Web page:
In Monsanto, which is also a taking case, the Court held that the granting of an insecticide registration is a "valuable Government benefit" which licenses the government to use and disclose trade secrets in the registration application. The Nollan Court distinguished Monsanto, stating simply that "the [commission's] announcement that the application for (or granting of) the [building] permit will entail the yielding of a property interest cannot be regarded as . . . the voluntary `exchange' . . . that we found to have occurred in Monsanto." Id., p 833, n 2.
Justice BRICKLEY interprets footnote 2 of Nollan too broadly. He would have us believe that Nollan, a taking case, renders the Roth substantive due process "government benefit/entitlement" test unnecessary in the land use area. Unlike Justice BRICKLEY, we are not "puzzl[ed]" that the post- Nollan due process cases (e.g., RRI Realty Corp v Village of Southampton, 870 F.2d 911 [CA 2, 1989]) do not mention Nollan. Post, p 118. Nollan is a taking case.
Furthermore, even assuming the instant case was, as Justice BRICKLEY asserts, tried on a substantive due process theory and that Nollan applies in this context, we would still find Electro-Tech's claim premature for want of a final decision. Herrington v Sonoma Co, 834 F.2d 1488 (CA 9, 1988). The Nollan Court stated that a person has a right to build on its land subject to "legitimate permitting requirements." The Court did not state that a person has an automatic right to or indisputable property interest in a building permit.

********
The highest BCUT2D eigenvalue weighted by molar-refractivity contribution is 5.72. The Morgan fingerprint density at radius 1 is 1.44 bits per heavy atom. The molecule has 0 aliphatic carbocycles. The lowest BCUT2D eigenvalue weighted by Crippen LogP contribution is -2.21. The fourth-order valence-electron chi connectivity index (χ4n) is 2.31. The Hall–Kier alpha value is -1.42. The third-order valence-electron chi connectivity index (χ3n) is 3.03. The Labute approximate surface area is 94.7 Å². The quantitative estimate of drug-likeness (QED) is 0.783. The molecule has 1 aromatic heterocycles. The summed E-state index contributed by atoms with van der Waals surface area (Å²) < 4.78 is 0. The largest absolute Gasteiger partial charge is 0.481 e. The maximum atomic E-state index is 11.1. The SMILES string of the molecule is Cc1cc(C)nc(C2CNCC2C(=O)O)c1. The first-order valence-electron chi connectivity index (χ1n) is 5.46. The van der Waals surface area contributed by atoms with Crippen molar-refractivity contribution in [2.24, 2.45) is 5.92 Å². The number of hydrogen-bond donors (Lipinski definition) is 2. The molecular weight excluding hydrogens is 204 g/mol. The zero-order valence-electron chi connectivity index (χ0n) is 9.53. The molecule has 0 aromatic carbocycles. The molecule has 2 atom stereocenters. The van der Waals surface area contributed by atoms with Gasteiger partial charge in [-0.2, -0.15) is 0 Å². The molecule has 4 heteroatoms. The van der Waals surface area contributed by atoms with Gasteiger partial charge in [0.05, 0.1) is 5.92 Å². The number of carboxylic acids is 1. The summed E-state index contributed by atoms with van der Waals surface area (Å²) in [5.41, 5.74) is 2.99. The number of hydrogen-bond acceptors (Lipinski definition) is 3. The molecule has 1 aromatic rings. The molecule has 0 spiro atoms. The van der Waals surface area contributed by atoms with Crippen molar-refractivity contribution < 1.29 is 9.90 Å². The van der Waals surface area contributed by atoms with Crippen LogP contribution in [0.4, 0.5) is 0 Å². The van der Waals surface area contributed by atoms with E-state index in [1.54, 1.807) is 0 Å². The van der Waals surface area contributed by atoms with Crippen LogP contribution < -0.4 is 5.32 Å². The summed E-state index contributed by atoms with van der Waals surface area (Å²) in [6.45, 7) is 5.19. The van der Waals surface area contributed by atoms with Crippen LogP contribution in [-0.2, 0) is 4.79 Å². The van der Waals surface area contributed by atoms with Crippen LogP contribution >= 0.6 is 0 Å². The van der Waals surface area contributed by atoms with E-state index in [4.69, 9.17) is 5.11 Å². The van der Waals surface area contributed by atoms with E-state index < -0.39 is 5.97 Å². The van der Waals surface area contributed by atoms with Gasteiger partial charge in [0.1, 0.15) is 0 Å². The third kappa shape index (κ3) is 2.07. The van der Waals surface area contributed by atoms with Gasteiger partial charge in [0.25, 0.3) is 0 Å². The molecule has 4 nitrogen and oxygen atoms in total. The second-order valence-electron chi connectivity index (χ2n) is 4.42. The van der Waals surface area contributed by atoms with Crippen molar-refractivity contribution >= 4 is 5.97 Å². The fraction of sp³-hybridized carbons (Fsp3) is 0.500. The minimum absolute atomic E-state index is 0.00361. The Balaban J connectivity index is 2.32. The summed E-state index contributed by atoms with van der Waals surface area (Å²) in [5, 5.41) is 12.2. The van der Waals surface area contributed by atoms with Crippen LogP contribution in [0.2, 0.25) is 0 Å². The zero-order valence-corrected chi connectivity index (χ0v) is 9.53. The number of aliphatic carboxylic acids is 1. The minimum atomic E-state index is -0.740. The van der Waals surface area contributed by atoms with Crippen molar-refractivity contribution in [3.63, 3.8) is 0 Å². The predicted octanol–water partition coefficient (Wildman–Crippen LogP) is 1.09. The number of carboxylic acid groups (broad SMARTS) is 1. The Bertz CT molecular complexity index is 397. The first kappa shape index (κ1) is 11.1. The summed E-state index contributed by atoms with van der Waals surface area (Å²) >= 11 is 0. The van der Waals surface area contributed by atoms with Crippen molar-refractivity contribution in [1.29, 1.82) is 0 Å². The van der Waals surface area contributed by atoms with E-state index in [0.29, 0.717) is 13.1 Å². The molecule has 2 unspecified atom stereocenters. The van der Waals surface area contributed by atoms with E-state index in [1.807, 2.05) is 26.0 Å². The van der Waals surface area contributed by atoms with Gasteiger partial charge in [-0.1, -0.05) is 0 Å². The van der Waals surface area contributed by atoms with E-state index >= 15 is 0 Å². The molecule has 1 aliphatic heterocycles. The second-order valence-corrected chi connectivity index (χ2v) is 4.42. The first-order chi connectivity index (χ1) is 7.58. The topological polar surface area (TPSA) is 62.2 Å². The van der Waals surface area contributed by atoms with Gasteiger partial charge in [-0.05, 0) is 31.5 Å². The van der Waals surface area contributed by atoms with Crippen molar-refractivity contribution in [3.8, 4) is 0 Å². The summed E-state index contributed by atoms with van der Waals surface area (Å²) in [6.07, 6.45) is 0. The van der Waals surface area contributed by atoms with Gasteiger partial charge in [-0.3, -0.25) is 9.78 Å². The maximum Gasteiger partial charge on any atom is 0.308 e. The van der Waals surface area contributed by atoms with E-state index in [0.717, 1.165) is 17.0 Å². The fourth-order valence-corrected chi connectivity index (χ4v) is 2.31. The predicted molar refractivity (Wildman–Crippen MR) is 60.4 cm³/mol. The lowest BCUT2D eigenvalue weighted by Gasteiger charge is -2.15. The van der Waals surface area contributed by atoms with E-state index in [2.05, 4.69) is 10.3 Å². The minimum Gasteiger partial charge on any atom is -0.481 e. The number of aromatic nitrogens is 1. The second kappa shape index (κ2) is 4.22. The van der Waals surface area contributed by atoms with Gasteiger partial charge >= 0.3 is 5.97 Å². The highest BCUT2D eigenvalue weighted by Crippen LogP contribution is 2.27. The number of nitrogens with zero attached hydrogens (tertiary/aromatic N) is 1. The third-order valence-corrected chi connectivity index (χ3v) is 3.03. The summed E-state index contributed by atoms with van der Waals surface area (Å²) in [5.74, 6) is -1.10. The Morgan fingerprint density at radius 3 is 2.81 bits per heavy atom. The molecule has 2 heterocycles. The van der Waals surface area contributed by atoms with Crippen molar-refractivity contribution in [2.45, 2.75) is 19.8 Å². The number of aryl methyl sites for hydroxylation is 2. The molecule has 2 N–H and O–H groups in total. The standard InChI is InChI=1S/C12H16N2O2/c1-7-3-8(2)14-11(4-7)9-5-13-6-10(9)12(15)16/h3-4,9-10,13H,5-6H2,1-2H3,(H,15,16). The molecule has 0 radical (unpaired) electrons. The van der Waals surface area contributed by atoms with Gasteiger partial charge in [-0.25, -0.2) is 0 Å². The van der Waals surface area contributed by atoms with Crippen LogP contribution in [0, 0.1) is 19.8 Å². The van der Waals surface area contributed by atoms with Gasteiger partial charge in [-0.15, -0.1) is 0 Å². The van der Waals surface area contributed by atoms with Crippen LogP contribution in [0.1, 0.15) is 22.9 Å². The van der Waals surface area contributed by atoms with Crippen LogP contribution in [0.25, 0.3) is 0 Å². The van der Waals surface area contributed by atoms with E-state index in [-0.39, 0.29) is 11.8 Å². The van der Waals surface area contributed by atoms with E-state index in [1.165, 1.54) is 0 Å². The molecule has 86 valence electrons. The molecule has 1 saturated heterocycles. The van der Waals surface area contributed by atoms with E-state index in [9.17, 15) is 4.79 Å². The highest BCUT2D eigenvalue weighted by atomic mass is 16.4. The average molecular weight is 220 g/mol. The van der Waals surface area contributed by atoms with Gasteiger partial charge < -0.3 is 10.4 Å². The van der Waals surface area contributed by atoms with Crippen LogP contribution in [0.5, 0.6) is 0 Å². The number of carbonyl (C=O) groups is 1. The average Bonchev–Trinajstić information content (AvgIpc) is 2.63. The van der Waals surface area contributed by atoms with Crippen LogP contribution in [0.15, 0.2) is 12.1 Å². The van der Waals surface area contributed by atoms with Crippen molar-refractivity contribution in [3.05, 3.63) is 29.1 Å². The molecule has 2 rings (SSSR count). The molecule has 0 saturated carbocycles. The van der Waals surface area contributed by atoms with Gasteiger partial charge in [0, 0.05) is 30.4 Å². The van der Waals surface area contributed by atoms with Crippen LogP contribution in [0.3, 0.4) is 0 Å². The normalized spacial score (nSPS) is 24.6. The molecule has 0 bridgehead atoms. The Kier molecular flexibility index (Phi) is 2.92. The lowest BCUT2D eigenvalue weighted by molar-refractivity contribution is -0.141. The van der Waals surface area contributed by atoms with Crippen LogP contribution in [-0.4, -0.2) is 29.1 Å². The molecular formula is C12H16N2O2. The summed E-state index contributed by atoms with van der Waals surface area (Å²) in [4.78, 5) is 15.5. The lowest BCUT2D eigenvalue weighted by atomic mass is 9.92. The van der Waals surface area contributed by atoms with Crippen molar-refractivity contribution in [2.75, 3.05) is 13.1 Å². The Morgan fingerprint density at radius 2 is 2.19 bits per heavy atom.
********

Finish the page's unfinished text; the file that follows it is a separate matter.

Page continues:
In Nollan, the plaintiffs were entitled to build on their land because they apparently had satisfied all the legitimate permitting requirements. There was only one condition imposed there and that condition was improper. Here, there were four valid conditions imposed which were never satisfied. Thus, Electro-Tech did not have a legitimate claim of entitlement to the building permit and, therefore, has not demonstrated a constitutionally protected property or liberty interest.

As explained by Justice BRICKLEY, "[r]egardless of the manner in which a `regulatory taking' claim is framed, whether as a violation of the Just Compensation Clause of the Fifth Amendment or of the Due Process Clause of the Fourteenth Amendment, the claim does not ripen until the landowner has received a final decision regarding the application of the regulation or ordinance to the particular piece of property. Williamson, supra; MacDonald, Sommer Frates v Yolo Co, 477 U.S. 340; 106 S Ct 2561; 91 L Ed 2d 285 (1986)." ( Post, p 94.) Because the City of Westland did not have the opportunity to make a final decision regarding Electro-Tech's property, see section II(C), we hold that its claim was not ripe for judicial review.